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There is an ongoing debate over whether legal practitioners should use plain language in legal writing; or whether legal practitioners should carry on with tradition and write in a more lawyerly manner some call “legalese”.
As with any debate, there are two opposing sides and a middle ground. Proponents of plain language believe that since legal documents are read by both legal professionals and laymen, they should be understandable to a wide audience.
Proponents of legalese believe that since legal documents are primarily written for an audience of other legal professionals, the traditional style of legal writing is perfectly understood by its intended audience.
There is a long history of traditional legal writing that sounds important yet archaic to the modern ear. Words such as substantiate, elucidate, and notwithstanding are seldom found anywhere outside of a legal document.
There are also many phrases that are rarely used outside of a legal document, such as: “until such time as”; “render assistance”; “including but not limited to”; “owing to the fact that”; and “in the event that“.
The use of Latin phrases is common in traditional legal writing. The precise meaning of the phrases is obscure to readers who lack knowledge of Latin. Latin phrases such as “habeas corpus”; “prima facie”; and “quantum meruit”; are likely widely understood only by legal professionals.
Other Latin phrases used in traditional legal writing, such as “ab initio”; “de facto”; and “ex post facto”; might be understood by a well educated audience as well as legal professionals.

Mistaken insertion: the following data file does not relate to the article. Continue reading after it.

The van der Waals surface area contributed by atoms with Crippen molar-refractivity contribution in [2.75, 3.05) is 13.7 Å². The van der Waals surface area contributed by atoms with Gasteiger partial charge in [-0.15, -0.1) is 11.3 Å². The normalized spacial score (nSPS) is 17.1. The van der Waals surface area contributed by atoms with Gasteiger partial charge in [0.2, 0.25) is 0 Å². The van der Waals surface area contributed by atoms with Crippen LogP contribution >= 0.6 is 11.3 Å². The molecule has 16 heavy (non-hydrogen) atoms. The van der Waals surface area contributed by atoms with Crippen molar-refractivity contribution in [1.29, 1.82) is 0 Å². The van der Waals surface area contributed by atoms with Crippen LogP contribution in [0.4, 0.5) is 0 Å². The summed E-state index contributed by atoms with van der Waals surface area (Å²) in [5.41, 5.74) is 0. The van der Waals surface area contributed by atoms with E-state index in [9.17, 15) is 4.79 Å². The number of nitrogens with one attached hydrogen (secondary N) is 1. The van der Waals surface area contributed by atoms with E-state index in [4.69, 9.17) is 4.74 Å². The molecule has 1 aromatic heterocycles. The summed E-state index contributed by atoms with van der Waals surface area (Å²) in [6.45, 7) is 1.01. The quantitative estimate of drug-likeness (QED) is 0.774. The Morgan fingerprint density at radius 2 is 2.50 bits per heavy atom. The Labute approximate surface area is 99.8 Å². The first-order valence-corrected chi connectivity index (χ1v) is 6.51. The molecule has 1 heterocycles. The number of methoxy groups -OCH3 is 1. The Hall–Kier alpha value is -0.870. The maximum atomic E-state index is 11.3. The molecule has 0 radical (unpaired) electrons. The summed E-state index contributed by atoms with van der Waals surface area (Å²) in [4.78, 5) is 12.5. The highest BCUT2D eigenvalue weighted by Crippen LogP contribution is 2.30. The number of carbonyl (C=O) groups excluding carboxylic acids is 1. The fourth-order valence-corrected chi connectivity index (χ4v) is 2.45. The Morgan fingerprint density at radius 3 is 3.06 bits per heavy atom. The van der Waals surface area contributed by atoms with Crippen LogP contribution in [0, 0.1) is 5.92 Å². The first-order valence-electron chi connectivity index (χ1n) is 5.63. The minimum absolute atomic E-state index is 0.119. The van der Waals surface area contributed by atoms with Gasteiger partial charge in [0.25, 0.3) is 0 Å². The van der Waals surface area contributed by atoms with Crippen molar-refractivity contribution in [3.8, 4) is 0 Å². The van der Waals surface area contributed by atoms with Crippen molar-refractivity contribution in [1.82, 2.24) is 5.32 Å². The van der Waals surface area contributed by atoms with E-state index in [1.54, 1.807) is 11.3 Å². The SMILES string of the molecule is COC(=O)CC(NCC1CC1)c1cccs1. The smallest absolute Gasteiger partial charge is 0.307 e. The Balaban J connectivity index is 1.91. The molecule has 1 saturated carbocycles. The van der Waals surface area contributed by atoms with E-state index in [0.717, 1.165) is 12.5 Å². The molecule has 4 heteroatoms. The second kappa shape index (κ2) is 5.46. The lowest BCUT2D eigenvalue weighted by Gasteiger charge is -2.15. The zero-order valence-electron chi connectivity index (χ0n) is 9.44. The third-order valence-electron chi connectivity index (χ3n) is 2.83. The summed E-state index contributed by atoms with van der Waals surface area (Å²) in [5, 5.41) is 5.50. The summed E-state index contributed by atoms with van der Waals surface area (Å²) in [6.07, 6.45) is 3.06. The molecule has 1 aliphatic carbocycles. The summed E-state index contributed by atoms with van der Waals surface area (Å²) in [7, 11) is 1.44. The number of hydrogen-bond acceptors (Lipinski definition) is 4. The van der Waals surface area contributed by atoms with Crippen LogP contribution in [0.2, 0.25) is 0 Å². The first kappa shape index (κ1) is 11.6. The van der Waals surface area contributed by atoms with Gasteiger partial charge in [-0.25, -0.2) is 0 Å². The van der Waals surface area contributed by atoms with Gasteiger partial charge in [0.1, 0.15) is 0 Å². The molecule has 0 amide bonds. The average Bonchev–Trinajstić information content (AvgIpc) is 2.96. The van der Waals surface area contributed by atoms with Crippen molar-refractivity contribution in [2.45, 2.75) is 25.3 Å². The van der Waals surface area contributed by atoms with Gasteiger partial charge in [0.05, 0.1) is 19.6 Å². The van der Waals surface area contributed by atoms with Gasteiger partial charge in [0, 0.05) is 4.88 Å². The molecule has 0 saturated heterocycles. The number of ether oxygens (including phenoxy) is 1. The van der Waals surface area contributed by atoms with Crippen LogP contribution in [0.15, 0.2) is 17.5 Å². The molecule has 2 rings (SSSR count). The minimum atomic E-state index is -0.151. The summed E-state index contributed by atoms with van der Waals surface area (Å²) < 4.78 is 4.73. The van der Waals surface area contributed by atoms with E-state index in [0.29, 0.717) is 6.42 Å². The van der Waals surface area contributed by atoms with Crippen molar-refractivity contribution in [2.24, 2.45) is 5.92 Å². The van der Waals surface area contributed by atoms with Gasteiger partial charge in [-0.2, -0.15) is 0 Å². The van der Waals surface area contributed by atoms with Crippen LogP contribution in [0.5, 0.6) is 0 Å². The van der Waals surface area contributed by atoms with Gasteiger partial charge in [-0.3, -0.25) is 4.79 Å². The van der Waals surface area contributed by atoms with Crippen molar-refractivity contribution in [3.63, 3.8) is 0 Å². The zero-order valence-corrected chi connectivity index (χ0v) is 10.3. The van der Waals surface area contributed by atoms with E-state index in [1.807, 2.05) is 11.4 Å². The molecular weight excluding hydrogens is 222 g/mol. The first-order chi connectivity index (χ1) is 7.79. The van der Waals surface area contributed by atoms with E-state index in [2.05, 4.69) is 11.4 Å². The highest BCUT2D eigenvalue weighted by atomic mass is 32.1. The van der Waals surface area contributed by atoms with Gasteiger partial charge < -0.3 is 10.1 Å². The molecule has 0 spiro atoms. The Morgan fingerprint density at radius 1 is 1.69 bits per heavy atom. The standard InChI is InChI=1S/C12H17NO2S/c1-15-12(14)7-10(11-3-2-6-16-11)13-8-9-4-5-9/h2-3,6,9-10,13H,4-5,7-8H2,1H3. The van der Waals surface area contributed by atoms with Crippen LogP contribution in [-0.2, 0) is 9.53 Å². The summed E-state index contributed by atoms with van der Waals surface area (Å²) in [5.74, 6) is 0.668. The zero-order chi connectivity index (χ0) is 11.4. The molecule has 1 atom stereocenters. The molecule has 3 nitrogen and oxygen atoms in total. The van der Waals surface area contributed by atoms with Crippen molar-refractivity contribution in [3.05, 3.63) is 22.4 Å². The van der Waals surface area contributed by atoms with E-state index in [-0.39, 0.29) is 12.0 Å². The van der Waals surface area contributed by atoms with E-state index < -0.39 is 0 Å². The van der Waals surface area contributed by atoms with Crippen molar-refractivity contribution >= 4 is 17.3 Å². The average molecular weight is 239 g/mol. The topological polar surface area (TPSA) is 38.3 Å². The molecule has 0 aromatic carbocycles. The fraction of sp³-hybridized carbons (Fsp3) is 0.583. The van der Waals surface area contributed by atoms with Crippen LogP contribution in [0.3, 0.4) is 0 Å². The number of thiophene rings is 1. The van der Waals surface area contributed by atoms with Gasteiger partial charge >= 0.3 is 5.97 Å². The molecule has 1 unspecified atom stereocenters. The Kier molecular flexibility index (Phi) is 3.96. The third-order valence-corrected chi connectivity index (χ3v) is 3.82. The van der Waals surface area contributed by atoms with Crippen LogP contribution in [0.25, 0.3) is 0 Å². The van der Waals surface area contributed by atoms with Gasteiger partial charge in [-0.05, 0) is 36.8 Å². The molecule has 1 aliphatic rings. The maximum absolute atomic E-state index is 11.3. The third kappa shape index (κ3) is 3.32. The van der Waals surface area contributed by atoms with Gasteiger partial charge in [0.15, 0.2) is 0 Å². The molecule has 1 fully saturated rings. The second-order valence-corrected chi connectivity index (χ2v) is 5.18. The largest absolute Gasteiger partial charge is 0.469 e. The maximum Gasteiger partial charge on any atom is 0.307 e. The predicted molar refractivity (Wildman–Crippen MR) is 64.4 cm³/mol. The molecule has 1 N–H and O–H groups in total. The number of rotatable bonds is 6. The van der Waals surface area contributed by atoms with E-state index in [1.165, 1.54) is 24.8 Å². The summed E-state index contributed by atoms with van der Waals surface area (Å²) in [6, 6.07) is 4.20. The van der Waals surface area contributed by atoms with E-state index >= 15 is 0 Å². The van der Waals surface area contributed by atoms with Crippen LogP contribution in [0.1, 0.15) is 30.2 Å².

Boilerplate language is another convention of legal writing. So-called “boilerplate” language is a grouping of words, sentences, and sometimes lengthy paragraphs that may have meaning beyond their plain meaning. For example, clauses in a property deed for a house contain language that has been parsed, defined, and argued for decades.
The precise meaning of each boilerplate clause is related to the definitions and arguments that accompany it. Boilerplate language refers to any language that is always the same and is perceived as standard wording, such as “standard contract” clauses. The term boilerplate originated in the days of hot metal type.
Publishers would use blocks of type that were made to be unchangeable, one sheet of metal printing plate with full paragraphs, clauses, or “standard” wording on it. These metal sheets resembled a plate on a boiler, and that is how the term came about.
Another convention of traditional legal writing is its repetitiveness. Personal pronouns, such as he, she and they; are generally not used. Instead the person's name is used each time. Or a person's position in a cause of action, such as defendant, plaintiff, respondent, or petitioner; is used each time.
Similarly, the word “it” is seldom used. Instead the word for the thing or the word for the idea is used each time. Descriptive phrases in traditional legal writing are also confined to the same descriptive phrase each time. For example, words used to describe a vehicle would always be the same words each time they appeared in the same legal document.